Thursday, January 31, 2013

MEMS cantilever beam and electrostic actuation

One of the very basic MEMS structures is the cantilever beam. This structure can be used in a variety of applications including RF switching, varactors, switches, capacitors, springs etc. Among the many ways to actuate the operation of a cantilever is electrostatics. In this case a voltage is applied across the movable arm of the beam and a baseplate or reference terminal that resides directly below the beam. To bend the beam and to make contact with the baseplate a pull in voltage is necessary. Once the applied voltage reaches the pull in voltage the beam bends and makes contact with the base plate. When the pull in voltage is removed the spring force of the beam restores it to its original state, as long the elastic limits of the beam are not exceeded. A brief whitepaper on this operation is available to interested parties in the engineering pages of Signal Processing Group Inc's website located at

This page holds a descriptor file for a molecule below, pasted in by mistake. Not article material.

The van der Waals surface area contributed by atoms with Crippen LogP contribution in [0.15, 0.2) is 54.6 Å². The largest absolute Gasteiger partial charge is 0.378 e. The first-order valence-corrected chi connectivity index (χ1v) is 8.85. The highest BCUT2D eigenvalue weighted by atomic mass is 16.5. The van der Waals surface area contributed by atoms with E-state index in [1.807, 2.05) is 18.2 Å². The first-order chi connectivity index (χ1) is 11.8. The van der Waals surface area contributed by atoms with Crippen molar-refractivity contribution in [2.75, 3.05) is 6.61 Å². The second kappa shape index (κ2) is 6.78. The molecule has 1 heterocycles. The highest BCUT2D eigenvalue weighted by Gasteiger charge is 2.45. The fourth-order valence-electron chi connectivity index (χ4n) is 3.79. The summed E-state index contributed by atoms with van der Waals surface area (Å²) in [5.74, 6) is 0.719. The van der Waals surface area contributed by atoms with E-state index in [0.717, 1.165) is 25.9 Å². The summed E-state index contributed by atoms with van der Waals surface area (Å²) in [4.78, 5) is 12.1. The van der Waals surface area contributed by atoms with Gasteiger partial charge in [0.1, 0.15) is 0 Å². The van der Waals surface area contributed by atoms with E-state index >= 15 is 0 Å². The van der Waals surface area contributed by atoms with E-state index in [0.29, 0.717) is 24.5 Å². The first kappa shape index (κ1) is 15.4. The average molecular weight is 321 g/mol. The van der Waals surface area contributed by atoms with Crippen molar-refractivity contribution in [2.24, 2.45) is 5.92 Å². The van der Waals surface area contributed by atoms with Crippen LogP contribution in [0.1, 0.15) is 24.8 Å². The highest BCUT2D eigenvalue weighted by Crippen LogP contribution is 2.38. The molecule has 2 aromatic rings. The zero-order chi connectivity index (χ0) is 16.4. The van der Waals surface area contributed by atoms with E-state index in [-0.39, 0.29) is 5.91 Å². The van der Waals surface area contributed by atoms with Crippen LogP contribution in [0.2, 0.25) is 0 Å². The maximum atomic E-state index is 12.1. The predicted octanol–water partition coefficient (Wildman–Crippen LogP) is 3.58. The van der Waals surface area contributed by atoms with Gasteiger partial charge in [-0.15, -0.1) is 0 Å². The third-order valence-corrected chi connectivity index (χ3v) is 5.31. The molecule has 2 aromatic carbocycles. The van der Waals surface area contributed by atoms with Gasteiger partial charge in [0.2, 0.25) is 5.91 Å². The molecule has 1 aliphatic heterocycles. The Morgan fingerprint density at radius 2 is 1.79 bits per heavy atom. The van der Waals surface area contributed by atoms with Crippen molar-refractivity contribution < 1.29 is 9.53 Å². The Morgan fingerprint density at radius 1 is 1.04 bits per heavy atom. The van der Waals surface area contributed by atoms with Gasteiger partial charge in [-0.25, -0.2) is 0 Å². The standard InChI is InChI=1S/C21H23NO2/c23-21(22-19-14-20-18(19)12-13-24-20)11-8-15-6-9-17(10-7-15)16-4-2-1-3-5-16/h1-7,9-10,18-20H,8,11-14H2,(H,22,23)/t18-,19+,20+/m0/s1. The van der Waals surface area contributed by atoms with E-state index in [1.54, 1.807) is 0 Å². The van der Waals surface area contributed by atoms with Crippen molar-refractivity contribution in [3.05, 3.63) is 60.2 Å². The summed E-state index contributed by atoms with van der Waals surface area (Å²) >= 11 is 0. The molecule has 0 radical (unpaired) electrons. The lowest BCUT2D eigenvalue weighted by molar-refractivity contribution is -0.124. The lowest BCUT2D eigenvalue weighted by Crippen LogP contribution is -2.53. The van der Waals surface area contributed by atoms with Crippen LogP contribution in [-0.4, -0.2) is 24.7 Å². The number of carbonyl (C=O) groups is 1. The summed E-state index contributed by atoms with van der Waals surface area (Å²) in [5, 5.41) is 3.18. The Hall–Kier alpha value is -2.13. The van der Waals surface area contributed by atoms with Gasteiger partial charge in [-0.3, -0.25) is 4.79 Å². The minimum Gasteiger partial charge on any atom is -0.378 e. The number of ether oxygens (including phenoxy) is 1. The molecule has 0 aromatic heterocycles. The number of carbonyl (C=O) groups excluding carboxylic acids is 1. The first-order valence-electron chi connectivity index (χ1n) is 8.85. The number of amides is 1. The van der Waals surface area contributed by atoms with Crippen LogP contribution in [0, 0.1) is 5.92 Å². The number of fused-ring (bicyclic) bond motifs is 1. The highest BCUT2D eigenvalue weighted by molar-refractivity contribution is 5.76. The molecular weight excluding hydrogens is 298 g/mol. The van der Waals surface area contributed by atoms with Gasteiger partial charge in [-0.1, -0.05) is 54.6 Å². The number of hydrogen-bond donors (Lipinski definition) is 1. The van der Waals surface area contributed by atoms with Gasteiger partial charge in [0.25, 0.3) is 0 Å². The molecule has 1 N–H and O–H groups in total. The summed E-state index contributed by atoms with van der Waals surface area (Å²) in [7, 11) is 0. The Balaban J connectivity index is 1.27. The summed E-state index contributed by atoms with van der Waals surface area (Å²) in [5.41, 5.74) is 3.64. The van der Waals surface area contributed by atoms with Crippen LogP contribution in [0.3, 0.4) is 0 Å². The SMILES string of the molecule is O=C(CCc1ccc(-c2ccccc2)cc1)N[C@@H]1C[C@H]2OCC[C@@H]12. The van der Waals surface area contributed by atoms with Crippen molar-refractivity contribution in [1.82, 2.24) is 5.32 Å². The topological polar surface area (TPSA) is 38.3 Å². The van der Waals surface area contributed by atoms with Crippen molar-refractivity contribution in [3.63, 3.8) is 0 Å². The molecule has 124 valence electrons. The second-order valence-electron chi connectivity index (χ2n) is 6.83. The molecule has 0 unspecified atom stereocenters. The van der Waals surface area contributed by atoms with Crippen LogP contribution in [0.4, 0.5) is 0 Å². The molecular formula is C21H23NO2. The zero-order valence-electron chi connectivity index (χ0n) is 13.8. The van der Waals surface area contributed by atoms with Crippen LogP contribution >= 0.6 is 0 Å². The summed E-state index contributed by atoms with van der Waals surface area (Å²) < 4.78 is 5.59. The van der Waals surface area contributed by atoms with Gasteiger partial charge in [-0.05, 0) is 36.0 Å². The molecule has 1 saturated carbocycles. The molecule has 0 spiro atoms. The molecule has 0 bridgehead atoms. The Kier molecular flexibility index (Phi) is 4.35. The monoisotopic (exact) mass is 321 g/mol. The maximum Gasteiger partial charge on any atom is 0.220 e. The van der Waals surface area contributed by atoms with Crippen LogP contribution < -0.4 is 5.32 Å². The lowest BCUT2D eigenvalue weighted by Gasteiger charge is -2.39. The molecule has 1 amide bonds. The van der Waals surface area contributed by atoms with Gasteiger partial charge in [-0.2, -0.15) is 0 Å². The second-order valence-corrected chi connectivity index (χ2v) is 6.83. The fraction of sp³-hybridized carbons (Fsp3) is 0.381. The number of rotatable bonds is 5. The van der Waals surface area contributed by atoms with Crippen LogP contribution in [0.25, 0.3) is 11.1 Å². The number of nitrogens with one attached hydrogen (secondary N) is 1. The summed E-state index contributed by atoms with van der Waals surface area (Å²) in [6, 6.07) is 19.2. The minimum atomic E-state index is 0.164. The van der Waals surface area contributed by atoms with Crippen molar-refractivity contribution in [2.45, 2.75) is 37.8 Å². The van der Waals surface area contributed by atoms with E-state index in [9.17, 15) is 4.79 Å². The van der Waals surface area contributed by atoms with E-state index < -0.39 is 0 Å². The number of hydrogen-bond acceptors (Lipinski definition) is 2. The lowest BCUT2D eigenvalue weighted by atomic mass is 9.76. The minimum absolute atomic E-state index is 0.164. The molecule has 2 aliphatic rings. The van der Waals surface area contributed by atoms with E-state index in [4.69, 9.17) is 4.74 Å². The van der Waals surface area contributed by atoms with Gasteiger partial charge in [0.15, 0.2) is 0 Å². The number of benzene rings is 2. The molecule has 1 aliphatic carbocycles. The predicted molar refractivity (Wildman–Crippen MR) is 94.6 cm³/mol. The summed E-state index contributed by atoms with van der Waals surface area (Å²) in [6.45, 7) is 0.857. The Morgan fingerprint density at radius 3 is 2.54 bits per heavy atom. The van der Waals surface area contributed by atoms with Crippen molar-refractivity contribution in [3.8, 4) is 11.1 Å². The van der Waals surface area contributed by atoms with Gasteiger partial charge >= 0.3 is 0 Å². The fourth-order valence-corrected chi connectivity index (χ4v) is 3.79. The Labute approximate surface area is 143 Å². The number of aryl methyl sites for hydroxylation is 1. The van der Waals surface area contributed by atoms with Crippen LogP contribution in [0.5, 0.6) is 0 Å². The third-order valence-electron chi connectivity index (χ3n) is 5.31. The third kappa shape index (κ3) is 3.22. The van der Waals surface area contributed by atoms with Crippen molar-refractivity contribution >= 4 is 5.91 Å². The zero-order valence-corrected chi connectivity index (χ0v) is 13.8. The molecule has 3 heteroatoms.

Saturday, January 19, 2013

A simple planar inductor

In Integrated Circuit design and MMIC design, integrated planar inductors are used frequently. These inductors have typically lower quality factors. However, in a variety of applications planar inductors can be used effectively. The simplest planar inductor is a length of high characteristic impedance microstrip line. A brief paper published by Signal Processing Group Inc.,provides design equations for this type of structure. Interested readers can view the paper at SPG's website, on the engineering pages web page.

Wednesday, January 2, 2013

MEMS design tools

Its interesting how the MEMS design development is paralleling the IC design methodology of yesteryear. The process appears to be very similar,only the parameters seem to change. We also see UC Berkeley developing methodology and CAD tools. MIT is also an early entrant into the CAD Tool fray. Commercially available tools from Coventor are available ( for a significant cost) but may be the best deal for the design engineer interested in end results rather than the process. It remains to be seen how this whole industry pans out. However, already there are large numbers of MEMS devices working in commercial systems so the MEMS approach is beginning to make sense. Contact SPG at for our experince with MEMS related issues.